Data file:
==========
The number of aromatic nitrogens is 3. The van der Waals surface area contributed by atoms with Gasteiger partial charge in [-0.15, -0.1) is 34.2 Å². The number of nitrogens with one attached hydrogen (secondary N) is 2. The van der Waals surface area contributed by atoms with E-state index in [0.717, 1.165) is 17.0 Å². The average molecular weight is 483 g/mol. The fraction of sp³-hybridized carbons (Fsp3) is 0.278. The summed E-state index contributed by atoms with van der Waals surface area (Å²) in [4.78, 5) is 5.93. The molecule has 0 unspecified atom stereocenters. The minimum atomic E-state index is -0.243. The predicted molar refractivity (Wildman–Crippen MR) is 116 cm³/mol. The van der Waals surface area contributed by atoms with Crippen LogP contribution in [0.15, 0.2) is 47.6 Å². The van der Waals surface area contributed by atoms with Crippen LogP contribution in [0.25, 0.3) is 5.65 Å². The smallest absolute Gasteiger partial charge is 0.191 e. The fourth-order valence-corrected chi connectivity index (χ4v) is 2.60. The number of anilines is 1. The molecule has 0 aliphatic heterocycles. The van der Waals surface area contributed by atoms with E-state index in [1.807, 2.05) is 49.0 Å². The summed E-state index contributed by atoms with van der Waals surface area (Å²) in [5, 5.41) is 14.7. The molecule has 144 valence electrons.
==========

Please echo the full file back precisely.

The number of aromatic nitrogens is 3. The van der Waals surface area contributed by atoms with Gasteiger partial charge in [-0.15, -0.1) is 34.2 Å². The number of nitrogens with one attached hydrogen (secondary N) is 2. The van der Waals surface area contributed by atoms with E-state index in [0.717, 1.165) is 17.0 Å². The average molecular weight is 483 g/mol. The fraction of sp³-hybridized carbons (Fsp3) is 0.278. The summed E-state index contributed by atoms with van der Waals surface area (Å²) in [4.78, 5) is 5.93. The molecule has 0 unspecified atom stereocenters. The minimum atomic E-state index is -0.243. The predicted molar refractivity (Wildman–Crippen MR) is 116 cm³/mol. The van der Waals surface area contributed by atoms with Crippen LogP contribution in [0.15, 0.2) is 47.6 Å². The van der Waals surface area contributed by atoms with Crippen LogP contribution in [0.25, 0.3) is 5.65 Å². The smallest absolute Gasteiger partial charge is 0.191 e. The fourth-order valence-corrected chi connectivity index (χ4v) is 2.60. The number of anilines is 1. The molecule has 0 aliphatic heterocycles. The van der Waals surface area contributed by atoms with E-state index in [1.807, 2.05) is 49.0 Å². The summed E-state index contributed by atoms with van der Waals surface area (Å²) in [5, 5.41) is 14.7. The molecule has 144 valence electrons.